FG to restrict physical movement of dollars, others


The Federal Government is set to begin strict border controls on the physical movement of dollars and other foreign currencies.

This is expected to mitigate foreign exchange scarcity and check money laundering activities, it was learnt.
A draft law to ease dollar shortage by restricting movement of hard currencies in and out of Nigeria has passed its second reading at the National Assembly.
The draft law passed the second reading on Wednesday.
It will ban individuals and companies from exporting more than $50,000 in cash without written approval of the Central Bank of Nigeria, with contraventions punishable by up to two years in prison.
Anyone importing more than $10,000 would have to disclose the source of and use for the funds, according to a copy of the bill seen by Reuters on Wednesday.
The bill, read in the House of Representatives, is designed to replace a law passed in 2004.
A dearth of dollars since crude oil prices slumped in 2014, slashing the Federal Government revenues, prompted a recession in 2016 that the economy exited in the second quarter of this year.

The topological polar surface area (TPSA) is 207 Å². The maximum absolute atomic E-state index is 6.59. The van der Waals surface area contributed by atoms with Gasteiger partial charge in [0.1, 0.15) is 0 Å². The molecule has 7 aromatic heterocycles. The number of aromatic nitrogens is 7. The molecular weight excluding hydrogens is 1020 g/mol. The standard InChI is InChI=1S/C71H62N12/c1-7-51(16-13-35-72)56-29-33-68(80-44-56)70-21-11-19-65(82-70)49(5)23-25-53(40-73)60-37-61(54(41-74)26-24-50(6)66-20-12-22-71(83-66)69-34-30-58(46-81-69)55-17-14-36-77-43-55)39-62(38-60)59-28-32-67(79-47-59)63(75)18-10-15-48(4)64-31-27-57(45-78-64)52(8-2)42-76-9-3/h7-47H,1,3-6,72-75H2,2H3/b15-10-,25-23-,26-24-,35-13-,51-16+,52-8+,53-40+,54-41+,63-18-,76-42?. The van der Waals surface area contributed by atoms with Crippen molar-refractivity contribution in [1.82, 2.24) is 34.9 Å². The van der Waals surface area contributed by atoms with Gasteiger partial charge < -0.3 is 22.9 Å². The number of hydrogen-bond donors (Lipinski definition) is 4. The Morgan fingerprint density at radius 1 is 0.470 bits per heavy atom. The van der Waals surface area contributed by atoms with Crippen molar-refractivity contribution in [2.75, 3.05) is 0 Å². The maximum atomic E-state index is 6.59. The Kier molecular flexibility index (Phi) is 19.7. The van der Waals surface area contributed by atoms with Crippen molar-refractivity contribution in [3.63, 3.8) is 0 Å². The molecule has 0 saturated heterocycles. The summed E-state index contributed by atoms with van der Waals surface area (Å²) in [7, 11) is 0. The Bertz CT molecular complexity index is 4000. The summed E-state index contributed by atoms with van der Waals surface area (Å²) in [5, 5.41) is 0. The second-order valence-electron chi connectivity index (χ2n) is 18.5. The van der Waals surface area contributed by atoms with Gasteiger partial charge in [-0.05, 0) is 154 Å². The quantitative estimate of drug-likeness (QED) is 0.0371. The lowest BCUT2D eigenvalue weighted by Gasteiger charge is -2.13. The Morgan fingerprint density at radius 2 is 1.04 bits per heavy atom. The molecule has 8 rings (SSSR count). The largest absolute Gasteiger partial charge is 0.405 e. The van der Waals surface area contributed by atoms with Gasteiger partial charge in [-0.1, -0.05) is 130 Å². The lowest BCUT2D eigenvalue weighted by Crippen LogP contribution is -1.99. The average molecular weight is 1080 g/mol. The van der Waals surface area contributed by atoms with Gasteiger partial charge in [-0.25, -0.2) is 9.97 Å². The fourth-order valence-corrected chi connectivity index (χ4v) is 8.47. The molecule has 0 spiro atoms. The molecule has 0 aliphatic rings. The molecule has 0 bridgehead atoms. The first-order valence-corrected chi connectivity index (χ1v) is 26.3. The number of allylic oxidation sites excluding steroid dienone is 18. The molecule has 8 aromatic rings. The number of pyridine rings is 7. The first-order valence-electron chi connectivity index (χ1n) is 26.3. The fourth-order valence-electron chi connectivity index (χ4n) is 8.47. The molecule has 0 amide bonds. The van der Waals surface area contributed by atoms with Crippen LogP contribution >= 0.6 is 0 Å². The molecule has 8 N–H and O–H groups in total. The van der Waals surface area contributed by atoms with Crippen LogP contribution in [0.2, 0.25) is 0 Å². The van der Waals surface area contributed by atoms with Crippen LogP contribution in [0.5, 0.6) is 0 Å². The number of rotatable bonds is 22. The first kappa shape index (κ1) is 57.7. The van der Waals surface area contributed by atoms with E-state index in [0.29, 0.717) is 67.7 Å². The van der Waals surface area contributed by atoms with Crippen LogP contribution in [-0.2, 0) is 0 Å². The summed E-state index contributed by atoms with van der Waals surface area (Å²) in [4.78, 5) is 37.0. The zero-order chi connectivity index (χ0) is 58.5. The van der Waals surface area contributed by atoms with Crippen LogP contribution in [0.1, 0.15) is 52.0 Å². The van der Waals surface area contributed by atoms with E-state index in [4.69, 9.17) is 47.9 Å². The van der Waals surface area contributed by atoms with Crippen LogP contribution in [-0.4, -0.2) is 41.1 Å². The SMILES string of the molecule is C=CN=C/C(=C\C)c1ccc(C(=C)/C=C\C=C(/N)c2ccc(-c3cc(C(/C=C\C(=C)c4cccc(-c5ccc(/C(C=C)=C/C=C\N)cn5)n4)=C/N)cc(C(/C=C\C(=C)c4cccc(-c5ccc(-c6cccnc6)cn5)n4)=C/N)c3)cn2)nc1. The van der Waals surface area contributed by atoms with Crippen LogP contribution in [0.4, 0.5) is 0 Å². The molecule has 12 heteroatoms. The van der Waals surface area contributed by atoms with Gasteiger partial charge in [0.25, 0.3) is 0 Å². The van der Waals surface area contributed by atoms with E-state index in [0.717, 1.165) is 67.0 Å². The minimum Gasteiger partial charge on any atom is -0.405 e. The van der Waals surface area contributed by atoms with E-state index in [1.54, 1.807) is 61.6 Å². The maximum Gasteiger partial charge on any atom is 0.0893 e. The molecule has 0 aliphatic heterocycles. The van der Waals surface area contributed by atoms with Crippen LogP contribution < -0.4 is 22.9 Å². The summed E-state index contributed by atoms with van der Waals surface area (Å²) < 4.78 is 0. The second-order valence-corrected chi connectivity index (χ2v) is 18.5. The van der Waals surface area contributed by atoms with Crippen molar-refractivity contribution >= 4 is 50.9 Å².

Oil sales contribute over 90 per cent of Nigeria’s foreign exchange earnings.
During the currency crunch, most businesses ought dollars on the black market where the naira, at the start of the year, traded around 30 per cent weaker than on the official market.
To resolve the currency crisis, the CBN had set up at least different six exchange rates.
The bill, which would have to be passed by the upper house to become law, also seeks to extend the time for issuance of capital importation certificates to 72 hours from 48 hours.
Economic and financial experts are divided over the need for the bill.
A professor of Economics at the Olabisi Onabanjo, Sherriffdeen Tella, said the regulation was in order since it had to do with the physical movement of cash.
He said, “Normally, international transactions are meant to be done through the banking system. Physical movement of cash is probed in most countries of the world.
 “For anybody to carry $50,000 in cash looks somehow. Payments are done via debit or credit cards now.”
An economic analyst and Chief Executive Officer of Cowry Asset Management Limited, Mr. Johnson Chukwu, said the Money Laundering Act had taken care of most of things the new law was trying to do.
Chukwu said, “To me, the exigencies of business may not make it easy for you to secure CBN approval before carrying $50,000. We already have a law that stipulates that you have to declare anything in excess of $10,000 and that you cannot move more than N10m or its equivalent.

“To declare means you state the source and the use. If it is found suspicious, it will be confiscated."
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